Another man, whom Cimrman surprised with his works was Jacob Durman, director of the Royal Chamber Theatre in Haag, who, after reading his play Prázdniny s kanibalem Dufkem ("Vacation with cannibal Dufek") is said not to "come out of astonishment." Cimrman replied: "Dear Mr. Durman, the theatre is here mainly so that the spectator shall be astonished. I am sending you five more plays."

Many of Cimrman's unsuccessful plays are reported to be performed by his infamous theatrical group Lipany. Cimrman's theatre still possesses the original properties from the play Akt (English: "The Nude"), through which the author himself left the stage. A common way to escape angry or unsatisfied audience was the even more infamous scene Vichr z hor ("Drift From the Mountains"), allowing the actors to escape swiftly.

Cimrmanologists admit that Cimrman has failed to obtain any recognition in this field (as well as in any other) because his methods were far too ahead of his time. This is also in strong contrast with the fact how brilliantly he helped Anton Chekhov with his play (advising him that two sisters are not enough).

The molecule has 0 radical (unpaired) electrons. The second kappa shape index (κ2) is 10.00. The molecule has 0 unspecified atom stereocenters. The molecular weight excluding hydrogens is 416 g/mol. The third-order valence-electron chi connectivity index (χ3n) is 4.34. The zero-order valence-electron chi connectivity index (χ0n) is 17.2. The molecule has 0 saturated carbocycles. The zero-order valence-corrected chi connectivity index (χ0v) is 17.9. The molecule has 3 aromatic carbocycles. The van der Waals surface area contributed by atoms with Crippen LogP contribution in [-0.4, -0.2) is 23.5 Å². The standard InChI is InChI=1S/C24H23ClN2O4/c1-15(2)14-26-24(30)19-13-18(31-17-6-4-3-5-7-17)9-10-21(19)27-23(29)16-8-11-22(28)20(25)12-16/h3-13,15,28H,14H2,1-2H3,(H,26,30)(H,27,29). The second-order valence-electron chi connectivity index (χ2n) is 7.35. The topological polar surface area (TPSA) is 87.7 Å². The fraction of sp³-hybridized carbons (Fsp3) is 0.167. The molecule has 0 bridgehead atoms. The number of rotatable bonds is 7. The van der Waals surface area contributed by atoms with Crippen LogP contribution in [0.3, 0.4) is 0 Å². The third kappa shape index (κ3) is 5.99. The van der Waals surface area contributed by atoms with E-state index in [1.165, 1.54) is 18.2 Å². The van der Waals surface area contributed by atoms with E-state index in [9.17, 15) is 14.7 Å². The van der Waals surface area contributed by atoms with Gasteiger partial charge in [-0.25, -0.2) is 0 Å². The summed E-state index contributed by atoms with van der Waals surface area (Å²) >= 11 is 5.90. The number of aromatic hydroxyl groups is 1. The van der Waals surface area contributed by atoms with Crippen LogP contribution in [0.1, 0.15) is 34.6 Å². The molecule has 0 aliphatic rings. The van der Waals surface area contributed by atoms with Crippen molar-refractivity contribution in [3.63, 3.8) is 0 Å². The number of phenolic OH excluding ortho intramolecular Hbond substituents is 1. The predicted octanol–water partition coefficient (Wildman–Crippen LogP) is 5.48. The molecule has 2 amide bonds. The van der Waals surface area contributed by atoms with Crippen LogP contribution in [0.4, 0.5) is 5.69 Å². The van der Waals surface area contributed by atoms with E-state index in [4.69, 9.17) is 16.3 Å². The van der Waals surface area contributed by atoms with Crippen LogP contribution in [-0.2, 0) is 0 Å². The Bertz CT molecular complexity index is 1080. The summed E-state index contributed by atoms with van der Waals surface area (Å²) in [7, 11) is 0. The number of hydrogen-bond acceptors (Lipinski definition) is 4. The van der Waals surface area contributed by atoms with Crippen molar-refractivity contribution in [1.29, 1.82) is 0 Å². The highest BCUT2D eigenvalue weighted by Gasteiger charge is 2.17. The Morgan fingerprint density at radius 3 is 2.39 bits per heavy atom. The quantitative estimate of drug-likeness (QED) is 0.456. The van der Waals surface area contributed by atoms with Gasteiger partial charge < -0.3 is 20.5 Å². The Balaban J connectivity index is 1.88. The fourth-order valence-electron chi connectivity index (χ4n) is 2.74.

Physical appearance

The physical and facial appearance of Jára Cimrman past his childhood years is a great mystery, as there exist no photos of his person. In some of many lectures on Jára Cimrman it was declared that from the few details known (a "T" as a remnant of him hitting his head repeatedly against a fence) a few hundred possible silhouettes were created.